Just remember that you want to convey to your reader that you have covered all of your bases when it comes to production. Here are some points you may want to consider when putting your operational plan together: Capacity Capacity is the measure of how much work your facilities, labour force, and equipment can handle. Does your production process have the capacity to keep orders up? Do you have too much capacity? Not enough capacity? Productivity Productivity measures how long and how many people it requires to produce your product or service.
If you can produce more goods in less time, you can improve the bottom line from every dollar spent on equipment and operating costs such as salaries and rent. Labour What kinds of and how many employees do you require to produce your product or service? How are you going to use them? Are you going to be using seasonal workers? Full time? Casual? Quality Assurance How are you going to keep consistent and maintain the same standards with each product or service? Such activities include regular inspections throughout the production process, occasional testing or sampling of goods.
Facilities In business, the location of your facilities can prove a critical factor for your success. If your business is going require a large outlay of capital assets at the onset, you will need to make sure the facilities are adequate and are positioned properly. What’s the use of setting up a manufacturing facility in a rural setting with no transportation mechanisms? You will need to decide how you are going to get your product to your consumer and position your facility that will be both cost effective and efficient.
When evaluating your facilities, examine those aspects most important for your particular business. Do you need to be close to certain transportation facilities? Do you need to be close to key suppliers? Do you need to be downtown? Keep these points in mind when you are completing your operational plan for facilities: Location Include the location of company headquarters, retail store (s), branch offices, additional plants, and others. Describe the size and how each will be allocated. Mention why you are located at your particular location and the benefits associated with it.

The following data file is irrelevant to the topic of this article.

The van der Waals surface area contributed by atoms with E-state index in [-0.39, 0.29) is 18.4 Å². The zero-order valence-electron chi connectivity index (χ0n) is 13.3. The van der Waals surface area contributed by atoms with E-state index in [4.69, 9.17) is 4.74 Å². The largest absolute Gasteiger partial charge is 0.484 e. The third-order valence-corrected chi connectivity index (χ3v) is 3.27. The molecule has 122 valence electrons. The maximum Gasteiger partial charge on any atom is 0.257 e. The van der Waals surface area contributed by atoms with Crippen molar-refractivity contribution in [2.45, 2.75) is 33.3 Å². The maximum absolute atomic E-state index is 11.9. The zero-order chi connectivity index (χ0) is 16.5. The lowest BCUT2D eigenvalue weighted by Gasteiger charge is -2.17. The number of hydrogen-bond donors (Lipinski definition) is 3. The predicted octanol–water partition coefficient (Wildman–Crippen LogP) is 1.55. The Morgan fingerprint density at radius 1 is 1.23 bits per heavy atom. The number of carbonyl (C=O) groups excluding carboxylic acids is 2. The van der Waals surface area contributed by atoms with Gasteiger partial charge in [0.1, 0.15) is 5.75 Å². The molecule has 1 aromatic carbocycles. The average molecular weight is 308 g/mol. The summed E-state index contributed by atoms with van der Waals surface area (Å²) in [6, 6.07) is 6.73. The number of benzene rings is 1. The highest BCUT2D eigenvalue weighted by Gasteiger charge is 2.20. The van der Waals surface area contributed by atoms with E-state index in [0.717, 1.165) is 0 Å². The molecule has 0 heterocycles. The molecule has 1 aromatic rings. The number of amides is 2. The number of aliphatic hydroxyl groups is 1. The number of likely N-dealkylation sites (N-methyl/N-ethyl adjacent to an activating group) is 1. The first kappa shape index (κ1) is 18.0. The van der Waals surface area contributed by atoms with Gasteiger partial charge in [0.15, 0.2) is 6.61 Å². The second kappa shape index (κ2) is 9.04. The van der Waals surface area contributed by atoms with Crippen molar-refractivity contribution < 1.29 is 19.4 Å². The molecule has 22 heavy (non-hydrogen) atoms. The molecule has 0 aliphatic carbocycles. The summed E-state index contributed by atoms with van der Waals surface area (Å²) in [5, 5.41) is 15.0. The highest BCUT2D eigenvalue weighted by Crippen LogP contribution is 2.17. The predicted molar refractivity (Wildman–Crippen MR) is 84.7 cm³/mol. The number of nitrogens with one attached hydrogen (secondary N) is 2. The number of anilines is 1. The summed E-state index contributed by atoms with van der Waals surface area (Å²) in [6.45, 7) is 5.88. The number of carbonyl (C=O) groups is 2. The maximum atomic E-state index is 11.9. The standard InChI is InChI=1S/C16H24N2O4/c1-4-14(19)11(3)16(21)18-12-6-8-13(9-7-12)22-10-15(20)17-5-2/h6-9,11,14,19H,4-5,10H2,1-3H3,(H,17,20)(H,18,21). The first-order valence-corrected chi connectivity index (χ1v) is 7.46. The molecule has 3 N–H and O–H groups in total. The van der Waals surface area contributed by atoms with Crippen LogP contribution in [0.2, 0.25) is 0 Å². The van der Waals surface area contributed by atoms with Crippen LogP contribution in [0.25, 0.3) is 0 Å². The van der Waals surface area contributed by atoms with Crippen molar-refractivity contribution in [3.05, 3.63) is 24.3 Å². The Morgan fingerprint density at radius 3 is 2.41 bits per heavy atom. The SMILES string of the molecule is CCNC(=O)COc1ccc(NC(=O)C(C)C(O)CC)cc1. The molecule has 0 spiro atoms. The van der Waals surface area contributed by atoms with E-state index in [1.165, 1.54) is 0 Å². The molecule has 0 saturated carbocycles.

Describe access to parking and transportation; air, rail, and surface shipping access, and loading docks, warehouse, and other facilities. Improvements What improvements are needed to get the building in working condition and how much will it cost to fix it up. Lease/Rent Are you leasing? This is very important and make sure you understand all aspects of the lease. You don’t want to be stuck in a 5 year lease if your business fails after the first year (I’ve seen this happen – a few times). Can you sublet? What restrictions are in the lease? Can you get out early if things go sour? Maintenance
What are the operational costs associated with the building? Include the cost of gas, water and electricity. What are the costs for janitorial, trash removal and other operational costs. Inventory Different businesses will have different inventory requirements. Of course, a large retail operation will have much more inventory than an engineering consultant so remember to use those points that apply to your business. Most of the retail operations I deal with overlook the importance of inventory management. An effective inventory management process can make all the difference in the world when it comes to making a huge profit.
On the other hand, a poor inventory management plan can take you right out of business – I’ve seen it happen. What happens if you sink a large portion of your operations budget to your inventory and have no way of monitoring the process? Disaster. How much money you have tied up in supplies or finished product sitting in your warehouse makes a direct impact on your bottom line. Every box of raw material is not just taking up space, it’s costing your hard cash and it’s money sitting around – losing value. What about too little inventory?